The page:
By Nichole Sorensen-Mutchie
Fort Campbell Archaeologist
Generally, people are surprised to hear that Fort Campbell has archaeologists on staff. The Army employs archaeologists as mandated through the thirteen State laws, thirty-three Federal requirements and five Army requirements. As land managers and stewards for the Installation’s 100,000+ acres, the Cultural Resources Program seeks to strike a balance between preserving the area’s rich history without inhibiting the Army’s training mission. We continuously try to bring awareness of the past to foster a deeper connection to the Installation for its soldiers, their families, and outside community.
Although Fort Campbell wasn’t established until 1942, the land within its gates has been inhabited by humans for over 12,000 years. Through archaeological survey, we better understand how the land was used prior to military occupation. In general, small bands of people called the area now known as Fort Campbell home on a seasonal basis throughout prehistory. Native Americans lived in and used the abundant food resources in the area. Local forests were home to game such as elk, bison, white-tail deer and black bear. People also came here to procure stone (chert) for their tools. The high quality chert found here was often made into rough tool preforms which were used as trade items. These preforms were further worked into different tools such as projectile points, knives, and drills.
Euromericans began settling this area in the early 19th century. The soil was favorable for farming. Additionally, a good supply of timber and abundant fresh water made agriculture ideal. Farms dotted the Fort Campbell landscape by the 1820s and continued through the 20th century. Hay, corn, wheat and cotton were common crops. Tobacco, however, was the most notable. This area became known as the Black Patch for the fire cured tobacco in which the process darkened the leaves. This type of tobacco was heavily sought after by Europeans for dip, pipe tobacco and snuff. Over 130 historic farmsteads have been archaeologically recorded on Fort Campbell and their subtle traces are still visible today. Farming tradition continues today through our Agriculture Outlease Program.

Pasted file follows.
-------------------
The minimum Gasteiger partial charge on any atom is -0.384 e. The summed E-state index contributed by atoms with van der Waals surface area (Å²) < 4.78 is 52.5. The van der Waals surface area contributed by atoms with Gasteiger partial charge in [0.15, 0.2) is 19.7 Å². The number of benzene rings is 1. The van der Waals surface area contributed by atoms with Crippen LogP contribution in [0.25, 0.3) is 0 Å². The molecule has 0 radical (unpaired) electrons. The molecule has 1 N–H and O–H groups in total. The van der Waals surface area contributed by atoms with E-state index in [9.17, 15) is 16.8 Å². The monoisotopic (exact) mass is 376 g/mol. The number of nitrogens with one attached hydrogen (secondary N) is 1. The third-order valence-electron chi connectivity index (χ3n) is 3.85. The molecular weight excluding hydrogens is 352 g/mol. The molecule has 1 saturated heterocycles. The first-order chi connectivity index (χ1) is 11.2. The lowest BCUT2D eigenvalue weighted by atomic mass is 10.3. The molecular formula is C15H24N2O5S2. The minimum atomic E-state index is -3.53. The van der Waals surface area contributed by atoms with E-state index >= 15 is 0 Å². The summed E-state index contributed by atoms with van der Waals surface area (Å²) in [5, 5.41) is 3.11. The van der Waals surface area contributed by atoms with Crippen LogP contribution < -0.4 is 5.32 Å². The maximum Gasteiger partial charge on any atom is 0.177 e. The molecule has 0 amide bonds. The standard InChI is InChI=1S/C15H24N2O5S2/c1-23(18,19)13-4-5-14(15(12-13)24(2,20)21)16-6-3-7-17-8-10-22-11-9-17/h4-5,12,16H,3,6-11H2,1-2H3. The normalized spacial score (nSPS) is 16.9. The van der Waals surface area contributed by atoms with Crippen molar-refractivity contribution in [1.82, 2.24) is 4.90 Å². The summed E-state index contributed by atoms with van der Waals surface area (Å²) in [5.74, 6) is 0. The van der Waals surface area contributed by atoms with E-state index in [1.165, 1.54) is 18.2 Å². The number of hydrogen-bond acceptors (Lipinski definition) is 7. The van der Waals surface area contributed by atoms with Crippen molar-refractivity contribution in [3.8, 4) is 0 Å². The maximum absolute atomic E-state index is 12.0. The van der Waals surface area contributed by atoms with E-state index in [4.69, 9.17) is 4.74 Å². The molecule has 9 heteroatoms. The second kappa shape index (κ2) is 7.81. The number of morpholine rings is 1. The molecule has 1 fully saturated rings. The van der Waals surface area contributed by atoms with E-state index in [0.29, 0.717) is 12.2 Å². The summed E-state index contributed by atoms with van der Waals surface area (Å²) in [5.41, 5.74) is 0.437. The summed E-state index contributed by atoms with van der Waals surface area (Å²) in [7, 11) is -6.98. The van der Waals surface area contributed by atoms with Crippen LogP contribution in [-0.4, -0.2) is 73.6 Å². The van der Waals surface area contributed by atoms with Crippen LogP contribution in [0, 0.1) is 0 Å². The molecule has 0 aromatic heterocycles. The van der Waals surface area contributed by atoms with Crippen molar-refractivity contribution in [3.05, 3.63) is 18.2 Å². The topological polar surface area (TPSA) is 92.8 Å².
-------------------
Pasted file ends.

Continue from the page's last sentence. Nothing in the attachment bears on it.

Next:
Although farming was the main industry on Fort Campbell, other industries played an important role, and left their mark archaeologically. For example, iron production became more widespread during the early 19th century. These early furnaces started as small operations to meet local needs for items such as horseshoes and plows. Later, larger operations within large land traces were needed supply iron ore and timber for fuel. Saline Furnace is one example on Fort Campbell and slag can still often be found throughout the rear training area.
Through archaeology, we can tell the stories of the people and communities that once called this place home. Overall, Fort Campbell has over 1,700 recorded archaeological sites, 40 of which are National Register eligible. We haven’t found everything yet! About 10% of Post has yet to be surveyed. Additionally, we have 130 historic family cemeteries, a German POW cemetery, as well as historic architecture. Please visit our website to learn more about the cultural resources on Fort Campbell. https://home.army.mil/campbell/index.php/cultural-resources
Bergman, Christopher A. and Charley Comiskey
2006 The Historic Context Statement for Prehistory at Ft. Campbell, Kentucky. BHE Environmental, Inc., Cincinnati, Ohio. Submitted to the United States Army Corps of Engineers, Louisville District, Contract No. DACA27-01-D-0004.
Leary, Christopher G., Lori Stahlgren, Jay Stottman, Sarah Miller, Kim McBride, and Steven McBride
2008 The Historic Context Statement for Historic Archaeology at Ft. Campbell, Kentucky-Tennessee. BHE Environmental, Inc., Cincinnati, Ohio. Submitted to the United States Army Corps of Engineers, Louisville District, Contract No. DACA27-03-F-0079.